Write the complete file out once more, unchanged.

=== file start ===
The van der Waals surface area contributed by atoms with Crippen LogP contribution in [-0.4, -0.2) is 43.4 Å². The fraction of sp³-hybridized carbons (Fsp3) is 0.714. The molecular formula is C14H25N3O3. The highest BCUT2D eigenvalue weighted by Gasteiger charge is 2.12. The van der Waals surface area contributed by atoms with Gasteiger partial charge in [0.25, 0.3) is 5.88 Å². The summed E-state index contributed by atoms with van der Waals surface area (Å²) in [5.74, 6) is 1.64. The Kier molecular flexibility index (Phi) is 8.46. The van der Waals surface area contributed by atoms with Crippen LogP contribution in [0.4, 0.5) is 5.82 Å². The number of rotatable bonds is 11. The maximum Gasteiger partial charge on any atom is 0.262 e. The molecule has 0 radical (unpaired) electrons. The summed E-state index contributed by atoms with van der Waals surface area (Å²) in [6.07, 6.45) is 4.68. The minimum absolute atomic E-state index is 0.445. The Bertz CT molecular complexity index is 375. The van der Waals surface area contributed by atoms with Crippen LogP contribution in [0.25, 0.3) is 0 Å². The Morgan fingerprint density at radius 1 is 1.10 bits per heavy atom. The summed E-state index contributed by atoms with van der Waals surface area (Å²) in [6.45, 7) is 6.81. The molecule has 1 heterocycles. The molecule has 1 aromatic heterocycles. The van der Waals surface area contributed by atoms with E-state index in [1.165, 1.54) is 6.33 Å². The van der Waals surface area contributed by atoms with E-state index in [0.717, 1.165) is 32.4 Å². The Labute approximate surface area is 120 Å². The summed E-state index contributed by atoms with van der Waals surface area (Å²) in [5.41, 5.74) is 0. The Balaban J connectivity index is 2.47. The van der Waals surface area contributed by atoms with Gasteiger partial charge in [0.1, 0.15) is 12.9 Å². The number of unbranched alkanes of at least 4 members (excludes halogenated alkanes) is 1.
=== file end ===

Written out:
The van der Waals surface area contributed by atoms with Crippen LogP contribution in [-0.4, -0.2) is 43.4 Å². The fraction of sp³-hybridized carbons (Fsp3) is 0.714. The molecular formula is C14H25N3O3. The highest BCUT2D eigenvalue weighted by Gasteiger charge is 2.12. The van der Waals surface area contributed by atoms with Gasteiger partial charge in [0.25, 0.3) is 5.88 Å². The summed E-state index contributed by atoms with van der Waals surface area (Å²) in [5.74, 6) is 1.64. The Kier molecular flexibility index (Phi) is 8.46. The van der Waals surface area contributed by atoms with Crippen LogP contribution in [0.4, 0.5) is 5.82 Å². The number of rotatable bonds is 11. The maximum Gasteiger partial charge on any atom is 0.262 e. The molecule has 0 radical (unpaired) electrons. The summed E-state index contributed by atoms with van der Waals surface area (Å²) in [6.07, 6.45) is 4.68. The minimum absolute atomic E-state index is 0.445. The Bertz CT molecular complexity index is 375. The van der Waals surface area contributed by atoms with Crippen LogP contribution in [0.25, 0.3) is 0 Å². The Morgan fingerprint density at radius 1 is 1.10 bits per heavy atom. The summed E-state index contributed by atoms with van der Waals surface area (Å²) in [6.45, 7) is 6.81. The molecule has 1 heterocycles. The molecule has 1 aromatic heterocycles. The van der Waals surface area contributed by atoms with E-state index in [1.165, 1.54) is 6.33 Å². The van der Waals surface area contributed by atoms with E-state index in [0.717, 1.165) is 32.4 Å². The Labute approximate surface area is 120 Å². The summed E-state index contributed by atoms with van der Waals surface area (Å²) in [5.41, 5.74) is 0. The Balaban J connectivity index is 2.47. The van der Waals surface area contributed by atoms with Gasteiger partial charge in [0.1, 0.15) is 12.9 Å². The number of unbranched alkanes of at least 4 members (excludes halogenated alkanes) is 1.